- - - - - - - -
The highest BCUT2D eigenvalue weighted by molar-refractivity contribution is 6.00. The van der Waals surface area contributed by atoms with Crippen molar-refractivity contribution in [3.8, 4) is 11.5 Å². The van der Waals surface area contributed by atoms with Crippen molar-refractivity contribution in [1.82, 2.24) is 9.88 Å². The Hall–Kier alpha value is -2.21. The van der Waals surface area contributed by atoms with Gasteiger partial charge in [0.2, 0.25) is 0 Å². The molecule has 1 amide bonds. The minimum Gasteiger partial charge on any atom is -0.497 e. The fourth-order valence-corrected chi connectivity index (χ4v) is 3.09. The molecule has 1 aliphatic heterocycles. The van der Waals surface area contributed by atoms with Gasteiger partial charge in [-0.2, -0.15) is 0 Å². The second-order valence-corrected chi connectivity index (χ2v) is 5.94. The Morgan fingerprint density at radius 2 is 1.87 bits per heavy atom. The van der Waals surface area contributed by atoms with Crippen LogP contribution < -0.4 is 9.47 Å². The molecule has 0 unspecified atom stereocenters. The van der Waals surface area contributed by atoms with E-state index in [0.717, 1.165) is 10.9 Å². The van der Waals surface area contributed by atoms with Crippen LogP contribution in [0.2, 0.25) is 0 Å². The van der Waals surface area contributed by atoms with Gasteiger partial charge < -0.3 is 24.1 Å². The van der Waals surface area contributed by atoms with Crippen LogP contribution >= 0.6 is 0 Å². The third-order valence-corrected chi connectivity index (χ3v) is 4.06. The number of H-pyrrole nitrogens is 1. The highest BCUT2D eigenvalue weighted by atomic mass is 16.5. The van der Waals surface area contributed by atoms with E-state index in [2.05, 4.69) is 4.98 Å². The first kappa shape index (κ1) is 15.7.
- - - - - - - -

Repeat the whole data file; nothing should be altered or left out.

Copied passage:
The highest BCUT2D eigenvalue weighted by molar-refractivity contribution is 6.00. The van der Waals surface area contributed by atoms with Crippen molar-refractivity contribution in [3.8, 4) is 11.5 Å². The van der Waals surface area contributed by atoms with Crippen molar-refractivity contribution in [1.82, 2.24) is 9.88 Å². The Hall–Kier alpha value is -2.21. The van der Waals surface area contributed by atoms with Gasteiger partial charge in [0.2, 0.25) is 0 Å². The molecule has 1 amide bonds. The minimum Gasteiger partial charge on any atom is -0.497 e. The fourth-order valence-corrected chi connectivity index (χ4v) is 3.09. The molecule has 1 aliphatic heterocycles. The van der Waals surface area contributed by atoms with Gasteiger partial charge in [-0.2, -0.15) is 0 Å². The second-order valence-corrected chi connectivity index (χ2v) is 5.94. The Morgan fingerprint density at radius 2 is 1.87 bits per heavy atom. The van der Waals surface area contributed by atoms with Crippen LogP contribution < -0.4 is 9.47 Å². The molecule has 0 unspecified atom stereocenters. The van der Waals surface area contributed by atoms with E-state index in [0.717, 1.165) is 10.9 Å². The van der Waals surface area contributed by atoms with Crippen LogP contribution in [0.2, 0.25) is 0 Å². The van der Waals surface area contributed by atoms with Gasteiger partial charge < -0.3 is 24.1 Å². The van der Waals surface area contributed by atoms with Crippen LogP contribution >= 0.6 is 0 Å². The third-order valence-corrected chi connectivity index (χ3v) is 4.06. The number of H-pyrrole nitrogens is 1. The highest BCUT2D eigenvalue weighted by atomic mass is 16.5. The van der Waals surface area contributed by atoms with E-state index in [2.05, 4.69) is 4.98 Å². The first kappa shape index (κ1) is 15.7.